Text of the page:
- Mark Pryor (AK) had raised $1.9 million and had $3.4 million cash on hand
- Kay Hagan (NC) had raised $1.6 million and had $2.7 million cash on hand
- Mark Begich (AK) had raised $948,000 and had $1.5 million cash on hand
An August 2013 Politico report reported that the 27 incumbents running for re-election in 2014 had together raised about $125 million by the end of June 2013. The report also found that 2014 may be the most expensive midterm election to date, pointing to the fact that the total amount raised for incumbents seeking re-election is $30 million more than at the same point in 2012 and on par with the amount they had raised in 2010.
The incumbents highlighted in the article were:
- Minority Leader Mitch McConnell led in fundraising, having raised more than $15 million for the 2014 cycle
- Lindsey Graham (SC) and John Cornyn (TX) have raised more than $8 million in the 2014 cycle
- Kay Hagan (NC), Mark Pryor (AR) and Mary Landrieu (LA) have each raised between $4 million to $7 million in the 2014 cycle
DSCC and NRSC
Both the Democratic Senatorial Campaign Committee (DSCC) and the National Republican Senatorial Committee (NRSC) work to elect candidates from their respective parties to the U.S. Senate.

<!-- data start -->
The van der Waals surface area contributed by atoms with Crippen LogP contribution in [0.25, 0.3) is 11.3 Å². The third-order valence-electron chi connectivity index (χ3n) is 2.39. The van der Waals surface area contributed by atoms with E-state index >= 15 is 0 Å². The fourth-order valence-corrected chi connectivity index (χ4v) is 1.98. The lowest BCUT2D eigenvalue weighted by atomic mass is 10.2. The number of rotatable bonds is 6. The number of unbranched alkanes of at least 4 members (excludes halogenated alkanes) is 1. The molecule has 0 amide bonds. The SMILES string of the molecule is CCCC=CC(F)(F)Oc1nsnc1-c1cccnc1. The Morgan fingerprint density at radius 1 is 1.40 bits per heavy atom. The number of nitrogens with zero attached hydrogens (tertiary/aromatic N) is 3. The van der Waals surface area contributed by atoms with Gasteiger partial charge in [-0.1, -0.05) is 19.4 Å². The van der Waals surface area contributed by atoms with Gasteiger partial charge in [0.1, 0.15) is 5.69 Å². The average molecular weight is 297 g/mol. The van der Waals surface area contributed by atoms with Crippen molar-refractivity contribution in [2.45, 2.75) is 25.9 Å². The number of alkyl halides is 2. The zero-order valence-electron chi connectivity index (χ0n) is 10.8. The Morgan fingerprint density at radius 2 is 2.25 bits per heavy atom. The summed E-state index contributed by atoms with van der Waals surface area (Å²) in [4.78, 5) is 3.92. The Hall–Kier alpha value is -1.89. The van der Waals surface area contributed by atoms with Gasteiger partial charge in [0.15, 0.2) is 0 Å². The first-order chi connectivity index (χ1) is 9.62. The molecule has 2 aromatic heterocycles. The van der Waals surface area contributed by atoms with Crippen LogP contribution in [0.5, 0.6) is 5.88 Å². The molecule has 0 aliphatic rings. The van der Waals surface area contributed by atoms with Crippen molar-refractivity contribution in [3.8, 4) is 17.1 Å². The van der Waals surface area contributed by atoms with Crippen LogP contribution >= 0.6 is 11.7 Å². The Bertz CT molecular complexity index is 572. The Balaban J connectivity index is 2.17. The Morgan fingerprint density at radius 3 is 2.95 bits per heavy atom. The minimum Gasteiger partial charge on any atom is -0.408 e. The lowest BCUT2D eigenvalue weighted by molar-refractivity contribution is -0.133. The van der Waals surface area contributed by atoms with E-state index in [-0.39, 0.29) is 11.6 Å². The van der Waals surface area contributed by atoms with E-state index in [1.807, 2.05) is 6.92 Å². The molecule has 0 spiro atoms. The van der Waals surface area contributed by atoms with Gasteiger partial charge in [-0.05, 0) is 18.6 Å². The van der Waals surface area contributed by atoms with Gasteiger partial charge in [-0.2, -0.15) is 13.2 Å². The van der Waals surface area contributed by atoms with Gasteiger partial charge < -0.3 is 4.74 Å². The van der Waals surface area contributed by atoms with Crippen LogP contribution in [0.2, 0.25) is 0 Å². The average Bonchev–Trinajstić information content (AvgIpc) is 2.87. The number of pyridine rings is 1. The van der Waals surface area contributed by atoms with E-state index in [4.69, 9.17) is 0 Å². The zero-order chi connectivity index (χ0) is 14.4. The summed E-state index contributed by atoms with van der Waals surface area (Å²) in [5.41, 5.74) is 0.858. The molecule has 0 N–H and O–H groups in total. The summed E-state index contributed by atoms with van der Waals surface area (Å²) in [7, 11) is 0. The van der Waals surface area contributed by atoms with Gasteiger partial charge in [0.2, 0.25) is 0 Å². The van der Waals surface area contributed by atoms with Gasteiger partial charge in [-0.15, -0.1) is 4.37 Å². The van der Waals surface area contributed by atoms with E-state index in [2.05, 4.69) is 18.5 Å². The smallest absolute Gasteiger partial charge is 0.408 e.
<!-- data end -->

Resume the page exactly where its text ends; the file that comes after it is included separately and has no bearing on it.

The DSCC outraised their GOP counterpart, the NRSC, by one million dollars in October 2013. The DSCC raised $4.8 million compared to the NRSC's $3.8 million. This was the organization's best off-year October in their history.
At that time, the DSCC had raised $14 million more than the NRSC, a total of $43.5 million raised. They reported $11.1 million cash on hand. However, the organization was also carrying $6.2 million in debt. The NRSC had $5 million cash on hand at the end of October 2013.
July 2013 memo
In July 2013, NRSC president, Rob Collins, circulated a memo to top donors outlining the path to a majority in the Senate for the Republican Party. From the memo:
- "Montana now joins West Virginia and South Dakota as the third red-state where Democrats have not only failed to land their top candidates, but to recruit a candidate capable of winning a general election matchup."
Collins reiterated that Republicans need to win just three seats in states with incumbent Democratic senators.
NRSC fundraising worries
In September 2013, Politico released a report fundraising and internal problems within the NRSC. The group had only raised $21.7 million through September in 2013, which was $5 million less than it had at the same time in 2009, with 2010 being the most recent midterm elections.